But Thule remains committed to the outdoor industry? You mentioned some donations to OIA and the Outdoor Foundation to compensate for not being in the hall? Doing this was not any negative comment on the show, the Outdoor Industry Association or the Outdoor Foundation. The trade show is a big contributor to OIA, and we didn’t want our part of that contribution to be missed. We know what that number is and we matched that with an outright gift, so they’re not getting slighted by us not being there. The Outdoor Foundation has always been really important to us at Thule for its efforts to get the next generation of people outside. I was chairman of that foundation for a couple of years, and we always donate. We want to make sure they have the funding to keep pushing what they’re trying to do because it’s a tough battle for all of us right now.
Thule does a ton of trade shows each year—bike shows, automotive shows, regional product shows, etc. Are the shows still viable? They are changing a little bit. We have not said what we’re going to do next year [in terms of exhibiting onsite or off for OR], but we want to see how this goes. The show’s a good thing, and if we weren’t doing this off-site exhibit, we’d be at the show. Trade shows are a good chance to talk to a lot of people, and while we don’t write a lot of business at them, we do talk to all of our key customers. It’s a good chance to show them our new product and talk about where we’re going and what’s coming up next. But I am seeing the regional shows becoming more important too. Everything’s getting fragmented now, so it’s a challenge for all of us.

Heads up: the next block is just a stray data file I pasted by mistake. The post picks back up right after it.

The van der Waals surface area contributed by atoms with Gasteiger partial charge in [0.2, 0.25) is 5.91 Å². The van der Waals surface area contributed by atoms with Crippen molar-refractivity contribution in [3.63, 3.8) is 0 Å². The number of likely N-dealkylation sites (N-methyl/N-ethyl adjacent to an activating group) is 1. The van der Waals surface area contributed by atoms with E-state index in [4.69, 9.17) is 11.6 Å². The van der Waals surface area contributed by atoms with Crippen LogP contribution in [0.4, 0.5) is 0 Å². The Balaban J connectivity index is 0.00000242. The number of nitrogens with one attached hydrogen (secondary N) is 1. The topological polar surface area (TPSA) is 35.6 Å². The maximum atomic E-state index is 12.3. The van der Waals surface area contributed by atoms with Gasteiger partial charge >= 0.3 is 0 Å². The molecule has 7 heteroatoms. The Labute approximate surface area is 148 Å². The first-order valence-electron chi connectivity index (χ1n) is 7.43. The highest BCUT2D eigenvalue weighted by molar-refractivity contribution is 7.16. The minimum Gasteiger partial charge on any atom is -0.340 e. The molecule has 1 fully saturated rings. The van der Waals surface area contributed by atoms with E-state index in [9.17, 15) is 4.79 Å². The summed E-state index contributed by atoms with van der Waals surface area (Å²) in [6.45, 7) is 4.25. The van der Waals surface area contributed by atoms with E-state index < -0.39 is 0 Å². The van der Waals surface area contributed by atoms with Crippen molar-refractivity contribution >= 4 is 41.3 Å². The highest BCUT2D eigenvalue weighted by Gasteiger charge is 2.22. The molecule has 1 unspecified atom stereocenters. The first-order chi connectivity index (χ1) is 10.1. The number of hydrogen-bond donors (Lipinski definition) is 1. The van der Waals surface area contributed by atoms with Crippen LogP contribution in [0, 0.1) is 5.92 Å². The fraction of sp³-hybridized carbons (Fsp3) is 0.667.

Let’s shift to Tepui: What was attractive about the company as an asset, how has the integration been going and what does the future hold for it within the Thule Group? The category of rooftop tents has been an area we thought we could do well in for a while. We have the right distribution, and we understand the categories and the consumers. We had been talking about how we could start developing and designing the tents ourselves, because within our company globally we have a huge amount of money and resources in hard goods and soft goods. But with all these categories and all these new things were going into, we wouldn’t have been able to get into it for two or three years. We just didn’t have enough people and we already had some new products in our pipeline that we wanted to fill out. We talked to our CEO [Magnus Welander] and said, “This is a category we want to go after, and if we’re not going to do it, we think acquisition can be the way to go.” He agreed, and we decided there was only one company to look at—Tepui, the guys who started the category in North America, who have the best product out there, who are the market leader. They saw the advantages of the breadth of our sales organization, the channels that we have, the team that we have. We’re a much bigger company that can help them grow with future development of products.
How does Thule plan to both tap into the growth of the overland and rooftop tent category as well as work to increase it? The market is huge because it’s not only the tents at base camp but it’s the accessories you want for an overland or camping adventure. We’ve been much stronger in this category in Europe where we have a division that makes RV accessories, awnings, campsite storage, even ladders to get up to the top of the van, which is a challenge for these Sprinter and transit vans. The business that we’re looking at is not just rooftop tents but all the products needed for an adventure. That’s why we’re calling it Adventure Camp. That’s a nice growth category. I think this category will see double-digit growth for three or four more years.
Photos courtesy Thule Group AB & André de Loisted